by Dovid Katz
VILNIUS—This city’s dashing young new mayor, Remigijus Šimašius, elected last spring, has now added Yiddish to the previously bilingual (Lithuanian-English) signs, wrought of expensive metal in rounded-edged casement, in times of austerity for pensioners and others in town. These signs are being placed near Soviet-era edifices made of pilfered Jewish gravestones (matséyves) that are a blot on this charming East European capital. This is the latest model featured on the mayor’s office website:
Photo: Vilnius Municipality / Mayor’s Office.
Posted in "Jewish" Events as Cover?, Cemeteries and Mass Graves, Christian-Jewish Issues, Collaborators Glorified, CPJCE (London), Double Genocide, Foreign Ministries: Holocaust Politics Abuse?, Human Rights, Legacy of 23 June 1941, Lithuania, Litvak Affairs, News & Views, Old Vilna Jewish Cemetery at Piramónt (in Šnipiškės / Shnípishok), Opinion, Politics of Memory, Reformed Evangelical Church (Vilnius), Vilnius Mayor Remigijus Šimašius, Yiddish Affairs
Tagged Jewish cemeteries in Vilnius, Lithuanian-Jewish affairs, mayor of Vilnius, Piramont (Snipiskes), Remigius Simasius
O P I N I O N
by Genrich Agranovski
Genrich Agranovski is co-author (with Irina Guzenberg) of Vilnius: Sites of Jewish Memory as well as other works on Jewish Vilna. This comment was translated from the Russian by Ludmila Makedonskaya. See also DH’s section on old Jewish cemeteries and mass graves.
At the beginning of the 1990s a commission tentatively called “Memorial” was founded at the Jewish Community of Lithuania. Its aims included collecting information about the mass murder and burial sites of the World war II period, Jewish cemeteries, as well as other issues connected with the memory of the perished. The commission was headed by Joseph Levinson. Being a member of the commission, I was in charge of collecting information on Jewish cemeteries in Vilnius. There had been two large Jewish cemeteries in Vilnius before the war: the “old one,” founded, according to Vilna Jewish lore, at the end of the fifteenth century and used till 1830, and Zarechenskoye [“beyond the river”; in Yiddish Zarétshe] (Antokolskoye), which was used from 1828 up to June 1941. The latter was the biggest in the city. According to the Jewish ethnographer Solomon Shik, seventy thousand people had been buried there by 1937. In Soviet times both cemeteries were destroyed and the gravestones were used for construction purposes.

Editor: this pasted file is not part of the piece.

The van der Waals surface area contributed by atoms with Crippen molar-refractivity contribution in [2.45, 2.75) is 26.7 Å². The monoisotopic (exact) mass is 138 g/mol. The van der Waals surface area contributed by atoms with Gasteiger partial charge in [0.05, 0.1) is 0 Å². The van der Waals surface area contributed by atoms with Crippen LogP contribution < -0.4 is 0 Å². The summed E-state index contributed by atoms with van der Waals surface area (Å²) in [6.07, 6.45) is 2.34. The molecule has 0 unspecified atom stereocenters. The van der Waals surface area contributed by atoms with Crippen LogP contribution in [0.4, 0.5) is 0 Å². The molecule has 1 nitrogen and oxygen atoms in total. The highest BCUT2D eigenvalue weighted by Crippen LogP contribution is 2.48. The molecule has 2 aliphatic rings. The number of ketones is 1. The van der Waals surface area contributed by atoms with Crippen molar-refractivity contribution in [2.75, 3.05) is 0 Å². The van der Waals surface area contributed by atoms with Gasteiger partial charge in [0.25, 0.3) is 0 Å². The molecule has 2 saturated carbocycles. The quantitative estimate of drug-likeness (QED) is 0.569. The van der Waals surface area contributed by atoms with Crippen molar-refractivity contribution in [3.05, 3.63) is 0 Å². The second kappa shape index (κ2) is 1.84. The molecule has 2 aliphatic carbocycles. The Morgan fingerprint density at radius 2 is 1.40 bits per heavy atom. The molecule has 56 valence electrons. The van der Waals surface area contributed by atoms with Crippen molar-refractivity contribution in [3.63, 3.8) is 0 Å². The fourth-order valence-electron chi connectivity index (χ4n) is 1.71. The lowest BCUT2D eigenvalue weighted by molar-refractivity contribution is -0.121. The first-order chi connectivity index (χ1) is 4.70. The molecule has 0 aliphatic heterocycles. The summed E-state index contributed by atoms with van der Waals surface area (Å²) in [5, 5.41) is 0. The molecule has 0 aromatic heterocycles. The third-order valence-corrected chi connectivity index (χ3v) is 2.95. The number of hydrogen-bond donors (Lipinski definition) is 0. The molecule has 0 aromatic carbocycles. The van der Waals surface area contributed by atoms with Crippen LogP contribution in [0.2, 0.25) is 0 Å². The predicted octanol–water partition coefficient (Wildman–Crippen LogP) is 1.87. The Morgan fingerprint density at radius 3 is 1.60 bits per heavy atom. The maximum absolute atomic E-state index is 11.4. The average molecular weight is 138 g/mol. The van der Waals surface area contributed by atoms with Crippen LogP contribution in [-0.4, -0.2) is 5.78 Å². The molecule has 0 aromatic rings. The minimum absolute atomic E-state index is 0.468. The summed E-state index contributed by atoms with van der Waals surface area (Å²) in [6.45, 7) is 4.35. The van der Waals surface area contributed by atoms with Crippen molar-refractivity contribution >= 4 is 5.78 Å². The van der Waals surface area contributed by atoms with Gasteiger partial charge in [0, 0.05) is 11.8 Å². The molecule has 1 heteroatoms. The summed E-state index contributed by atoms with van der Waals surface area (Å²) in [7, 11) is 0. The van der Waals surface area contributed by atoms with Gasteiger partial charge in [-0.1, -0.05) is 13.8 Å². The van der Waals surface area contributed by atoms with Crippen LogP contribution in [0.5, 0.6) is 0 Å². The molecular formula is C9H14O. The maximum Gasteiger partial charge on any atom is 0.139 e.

Posted in Bold Citizens Speak Out, Cemeteries and Mass Graves, Genrich Agranovski, Lithuania, Litvak Affairs, News & Views, Opinion, Politics of Memory, Reformed Evangelical Church (Vilnius)
Tagged Genrich Agranovski, Jewish cemeteries in Vilnius, matseyves (matsevot) in Lithuania